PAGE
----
Argentina Travel: Let's Tango
Argentina, the "Europe of South America," is rife with places to visit and things to do. It's over a million square miles large, so a visit to this beautiful country requires much planning, whether you intend to visit one specific place or several regions at once. In this guide you'll find the online resources that bolster your knowledge of the country and aid in your vacation planning.
In this section you will find famous tourist sites or unique aspects of Argentina to guide your trip planning. You'll find general travel guides as well as sites specific to different regions of the country.
- Because Argentina is so enormous, consider focusing on one or two particular regions that you can reach by plane. Once you've landed in one, consider renting a car to get around this smaller area and admire the landscape in the process.
- Take a look at some general sites about Argentina below to learn about the country's many attractions, as well as a few sites for specific regions so you can figure out what you want to see most. Some offer specific itineraries which can help you gauge how long you should stay.
- Not to be missed in Buenos Aires are La Boca, the premier district for cultural outlets and some of the best shopping in the city, and the city center, which has a few nice open-air malls, the best restaurants, and beautiful historical buildings.
- If you're an oenophile, head to Mendoza, Argentina's premier wine-producing region. You can take vineyard tours and stock up on the best malbecs.
- If adventure travel is up your alley than consider a trip to Patagonia, Argentina's southernmost region filled with towering mountains and enormous glaciers. There are several national parks of interest, and cruises to Antarctica are available from Puenta Arenas (in Chile) and Ushuaia. If you're planning to fly from Buenos Aires, consider landing in El Calafate, near the Pietro Moreno glacier or Ushuaia on Tierra Del Fuego.
- Although Argentina's official language is Spanish, many Italian, Portuguese, and German immigrants have made their way to the country. The areas around Cordoba and Bariloche still have many Argentineans of German and Italian descent. Check out those cities for good Italian and German food and some European flair.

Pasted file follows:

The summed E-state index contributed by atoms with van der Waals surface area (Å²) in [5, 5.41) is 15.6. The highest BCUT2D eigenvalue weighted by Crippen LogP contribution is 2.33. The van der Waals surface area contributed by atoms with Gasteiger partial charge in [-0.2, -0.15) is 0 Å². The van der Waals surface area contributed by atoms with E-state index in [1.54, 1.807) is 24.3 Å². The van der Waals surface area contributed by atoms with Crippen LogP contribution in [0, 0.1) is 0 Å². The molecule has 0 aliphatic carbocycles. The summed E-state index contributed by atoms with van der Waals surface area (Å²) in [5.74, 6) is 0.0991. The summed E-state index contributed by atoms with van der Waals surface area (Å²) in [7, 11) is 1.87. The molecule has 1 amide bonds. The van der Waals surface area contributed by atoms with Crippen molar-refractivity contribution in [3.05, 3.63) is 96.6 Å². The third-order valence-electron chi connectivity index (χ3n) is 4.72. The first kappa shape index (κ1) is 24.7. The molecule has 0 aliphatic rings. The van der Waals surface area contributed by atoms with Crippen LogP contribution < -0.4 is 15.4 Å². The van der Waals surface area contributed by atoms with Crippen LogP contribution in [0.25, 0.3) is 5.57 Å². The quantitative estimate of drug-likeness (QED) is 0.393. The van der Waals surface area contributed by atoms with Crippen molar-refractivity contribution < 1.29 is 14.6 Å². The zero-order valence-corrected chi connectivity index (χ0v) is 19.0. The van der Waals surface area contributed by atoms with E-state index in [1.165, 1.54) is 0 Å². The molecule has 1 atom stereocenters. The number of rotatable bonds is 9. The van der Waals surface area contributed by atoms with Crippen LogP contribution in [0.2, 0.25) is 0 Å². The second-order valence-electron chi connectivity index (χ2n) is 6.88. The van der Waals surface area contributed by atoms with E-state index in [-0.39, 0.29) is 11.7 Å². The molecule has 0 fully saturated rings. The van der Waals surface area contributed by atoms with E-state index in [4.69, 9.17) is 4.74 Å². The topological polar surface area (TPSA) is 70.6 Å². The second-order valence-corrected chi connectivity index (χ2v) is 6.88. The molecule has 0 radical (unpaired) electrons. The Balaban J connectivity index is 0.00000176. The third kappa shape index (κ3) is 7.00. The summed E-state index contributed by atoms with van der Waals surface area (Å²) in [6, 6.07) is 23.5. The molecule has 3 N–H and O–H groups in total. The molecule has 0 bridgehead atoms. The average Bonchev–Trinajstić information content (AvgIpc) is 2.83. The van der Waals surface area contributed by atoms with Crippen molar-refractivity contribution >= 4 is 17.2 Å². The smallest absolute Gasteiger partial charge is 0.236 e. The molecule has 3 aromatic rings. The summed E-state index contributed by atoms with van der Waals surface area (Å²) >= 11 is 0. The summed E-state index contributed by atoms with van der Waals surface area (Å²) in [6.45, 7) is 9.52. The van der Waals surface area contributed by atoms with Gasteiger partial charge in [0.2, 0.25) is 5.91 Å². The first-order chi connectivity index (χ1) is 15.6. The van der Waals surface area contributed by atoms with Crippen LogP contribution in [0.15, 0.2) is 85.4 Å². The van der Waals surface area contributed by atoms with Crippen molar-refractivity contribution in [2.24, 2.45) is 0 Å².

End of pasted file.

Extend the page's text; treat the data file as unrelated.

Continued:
For general information and tourism sites ...
The CIA World Factbook
is a great resource for learning the basics of any country. Its Web site is not the best resource to use for planning a trip, but it's useful to learn the basics about Argentina's government, population, and general facts.
The Ministry of Tourism
is the most comprehensive site for visitors to Argentina. On the homepage, you'll find a selection of rotating images: the first set displays activities and types of tourism, and the second portrays Argentina's regions. Select an image, or use the toolbar above to learn about tourist services, specific attractions, or travel agencies.
On the Road Travel
is an online travel guide written by locals rather than writers or tourists. If you're interested in getting a true local flavor, this is the best site to visit. In addition to suggested itineraries, you can find important information about visas, health advisories, and transportation. For a crash-course in slang terms, check out the "cultural cheatsheet
Moon Travel Guides
are known for providing detailed maps of cities and regions and suggesting sites that are often off the beaten track. You can explore Argentina by region by using the site's maps and lengthy descriptions, or click "Explore Argentina" to find suggested itineraries for a quick 10-day trip, wine tours, and 21-day excursions "from tip to top" and for "nature lovers."